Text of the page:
Different people express this connection with the land differently. Professor Mick Dodson, aboriginal lawyer and human rights advocate, puts it thus: that land “supports our identity, our spirit, our social relations, our cultural integrity and our survival. Land is the source of our physical and spiritual sustenance. Removed from the land we are literally removed from ourselves”.

Pretty fundamental understanding one might think, whichever way you look at it.

And science, a continual process of discovery, constantly sheds new light, creates new insights, into how our world works. Yet there’s a constant struggle with translating science into good policy, with communicating evidence around climate change, relationships between habitat destruction and biodiversity loss, benefits of marine parks, needs of migrating birds, how to build healthier cities, produce food, produce clothing, protect ourselves from diseases, manage waste …

And just because we’ve done something before doesn’t make us knowledgeable or right. We’ve fished the seas and oceans for thousands of years, but does that make us all expert in how fisheries sustain and function as part of bigger systems? If it did, could we possibly have lost over 90% of our big fish globally? Would we have brought species after species to the brink of collapse? And just because we’ve done something before and think we got away with it, yet without any understanding of the impact, doesn’t make it ok into the future. You may know the well-known Albert Einstein saying: "We can't solve our problems with the same thinking we used when we created them."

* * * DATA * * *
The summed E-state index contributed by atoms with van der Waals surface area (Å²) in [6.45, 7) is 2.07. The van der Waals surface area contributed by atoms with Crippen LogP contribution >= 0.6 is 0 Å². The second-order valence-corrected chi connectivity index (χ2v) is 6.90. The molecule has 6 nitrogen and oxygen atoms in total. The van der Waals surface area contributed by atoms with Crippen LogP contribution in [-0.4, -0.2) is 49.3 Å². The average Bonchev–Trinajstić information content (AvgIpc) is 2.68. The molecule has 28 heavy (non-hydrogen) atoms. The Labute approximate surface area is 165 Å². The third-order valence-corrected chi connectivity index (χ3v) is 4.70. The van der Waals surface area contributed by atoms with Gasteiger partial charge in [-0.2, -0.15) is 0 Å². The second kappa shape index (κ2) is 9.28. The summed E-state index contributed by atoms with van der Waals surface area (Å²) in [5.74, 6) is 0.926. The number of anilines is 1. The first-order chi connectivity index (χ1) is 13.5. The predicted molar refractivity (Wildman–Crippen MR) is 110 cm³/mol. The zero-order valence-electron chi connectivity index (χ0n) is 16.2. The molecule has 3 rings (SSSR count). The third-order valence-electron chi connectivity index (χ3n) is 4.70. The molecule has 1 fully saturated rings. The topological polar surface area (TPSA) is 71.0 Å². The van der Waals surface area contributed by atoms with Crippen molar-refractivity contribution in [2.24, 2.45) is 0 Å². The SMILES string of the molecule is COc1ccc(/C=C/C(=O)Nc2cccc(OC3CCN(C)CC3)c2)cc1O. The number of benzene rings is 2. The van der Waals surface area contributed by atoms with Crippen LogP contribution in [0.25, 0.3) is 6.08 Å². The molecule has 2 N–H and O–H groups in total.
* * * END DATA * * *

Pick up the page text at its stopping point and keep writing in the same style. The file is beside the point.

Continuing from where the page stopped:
We love our beaches in Australia – over 85% of us live in the coastal zone. Yet many years ago it was recognised that we’re loving our beaches to death. Love and care are not enough. We need the understanding of how our coastal systems actually function in order to make good decisions. If we’d better understood nature’s systems, surely we wouldn’t have razed the coastal dunes of Adelaide to the ground and then had to spend millions, year after year, dredging, trucking and otherwise importing sand. We wouldn’t have infilled all the swamps – the kidneys of the land. We wouldn’t clear all the small, medium and prickly native shrubs from our parks and gardens and then wonder where the small birds have gone.